Television shows have become old, with most of the younger generation in India preferring digital series and films. It’s not only because of foreign players like Amazon Prime and Netflix, or even Indian streaming services like Hotstar and Alt Balaji, all of whom have their efforts funded by mega-corporations. In reality, digital content creators such as Pocket Aces, The Viral Fever (TVF), ScoopWhoop, Gaurav Kapur’s Oaktree Sports and many other ‘indie’ channels have built the trend for web series or digital video.
Much of India’s online content initially relied on YouTube for exposure as well as monetisation through advertisements, but as content has grown and as developers realise the lack of revenue growth through YouTube, independent streaming platforms have done extremely well on a much smaller scale than YouTube. The share of digital ads has also grown with the rise in content consumption patterns.
One of the early players in this space is Pocket Aces adapted well to the trend and went on to run successful digital properties such as Filtercopy, Dice Media & Gobble.
Three 33-year-olds – Ashwin Suresh, Anirudh Pandita and Aditi Shrivastava – founded Pocket Aces, backed by the likes of Sequoia Capital and the co-founders of Infosys. The trio, which had lucrative banking careers and graduated from the US, began Pocket Aces to enter the film industry.
Via Dice, its digital video division, and FilterCopy, a mixed-media offering, the company leverages technology to produce engaging content for the Indian millennial.
Instead, the team decided to pivot to concentrate totally on new media. They agreed to take a bet on Facebook videos, which paid off, Ashwin says. Pocket Aces now has Dice, which releases fiction material on different social networks regularly. There was one of their famous shows – What the Folks. The team launched Gobble, a food network, recently as well. Their other tool is FilterCopy, the proprietary publishing platform of Pocket Aces that publishes papers on globally trending issues.
These are video hackers/teammates who know all aspects of video making, from ideation and photography to post-production. They also generate two-minute regular videos.
On the back of heavy social sharing and high retention rates, the company’s brands – FilterCopy, Dice Internet, and Gobble – have clocked over one billion organic video views. For its backend, Pocket Aces does not use any existing platforms, and develops stuff entirely from scratch, using common technologies and frameworks for web and mobile creation.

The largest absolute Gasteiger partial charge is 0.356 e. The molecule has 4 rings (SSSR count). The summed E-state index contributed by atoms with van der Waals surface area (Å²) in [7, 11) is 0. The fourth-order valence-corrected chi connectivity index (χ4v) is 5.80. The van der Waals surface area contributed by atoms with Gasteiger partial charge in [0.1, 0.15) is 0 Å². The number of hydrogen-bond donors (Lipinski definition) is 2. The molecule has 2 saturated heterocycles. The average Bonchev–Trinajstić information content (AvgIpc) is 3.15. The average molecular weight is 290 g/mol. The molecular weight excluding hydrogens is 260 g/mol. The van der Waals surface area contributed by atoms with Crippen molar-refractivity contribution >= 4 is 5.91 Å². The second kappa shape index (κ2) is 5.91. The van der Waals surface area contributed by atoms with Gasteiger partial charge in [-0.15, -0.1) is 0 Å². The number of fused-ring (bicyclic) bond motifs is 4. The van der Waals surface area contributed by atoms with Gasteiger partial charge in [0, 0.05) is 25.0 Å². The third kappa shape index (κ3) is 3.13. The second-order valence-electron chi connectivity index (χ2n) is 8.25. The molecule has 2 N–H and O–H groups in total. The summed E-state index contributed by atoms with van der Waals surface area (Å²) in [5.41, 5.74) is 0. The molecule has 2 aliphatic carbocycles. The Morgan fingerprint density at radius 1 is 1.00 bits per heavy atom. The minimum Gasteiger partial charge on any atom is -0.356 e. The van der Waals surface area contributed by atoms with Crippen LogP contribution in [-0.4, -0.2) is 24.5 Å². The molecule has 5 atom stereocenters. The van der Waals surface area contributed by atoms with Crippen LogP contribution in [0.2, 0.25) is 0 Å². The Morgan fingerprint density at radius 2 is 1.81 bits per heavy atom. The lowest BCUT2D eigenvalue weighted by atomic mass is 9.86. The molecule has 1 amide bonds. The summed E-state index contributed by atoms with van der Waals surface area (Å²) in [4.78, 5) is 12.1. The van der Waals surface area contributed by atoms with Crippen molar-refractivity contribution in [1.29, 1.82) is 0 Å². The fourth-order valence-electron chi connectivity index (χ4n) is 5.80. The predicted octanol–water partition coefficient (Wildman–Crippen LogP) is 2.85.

India has a huge and increasing millennial population, with raising earnings potential and disposable income for young, tech-savvy consumers. Historically, this group has been an early adopter of emerging technologies and new forms of media consumption and will continue to be. The nation is a market ripe for digital media investments, with the demographics stacked in India’s favour for digital consumption.
According to a study by Ernst and Young, the number of digital video viewers was 110 million as of 2015. The segment of digital media is poised for disruption and is projected to cross Rs 200 billion by 2020. The report adds that it is anticipated that digital ad spending will rise by 23 to 28 percent.
The team found that if all the young people were not watching TV, it was because conventional content producers and television houses had not generated content that attracted millennial viewers over the past few years.
Interestingly, they received 7.5 million views for the team’s first video. The video, called Ban Ban, demonstrated the acting abilities of Anirudh and Ashwin.
Three months later, however, the team regularly struggled to produce the correct kind of material. The first 20 videos were unsuccessful.
Pocket Aces soon started using knowledge, however, and the team realised it was crucial to be scalable to replicate their success. They also noticed that there was a distinction between content that was shareable and watchable. Strategically, the team wanted to concentrate on short-form videos with FilterCopy. This has taken into account the propensity of customers to consume various types of content in spurts during the day.
It is a challenge to produce quality content on a wide scale. The team tests campaign and advertiser analytics using their technology that is designed for scale, along with using data analysis to develop and create better content.
They would do one video in two weeks when Pocket Aces started; today they claim to put out three videos a week.
Four, full time, and 100 freelancers are now part of the written content team. 10 people at FilterCopy and four people at Dice Media are included in the video content team. There are 16 resources which are shared.
PocketAces has separate outlets when it comes to sales. Branded or native ads, which is both direct and agency sales, is one of the best. Through licencing and syndicating their material to other OTT outlets and television networks, the team also receives fees. They gain ad-sharing money, and they also experiment with new content-based models such as sales of merchandise and revenue from affiliates.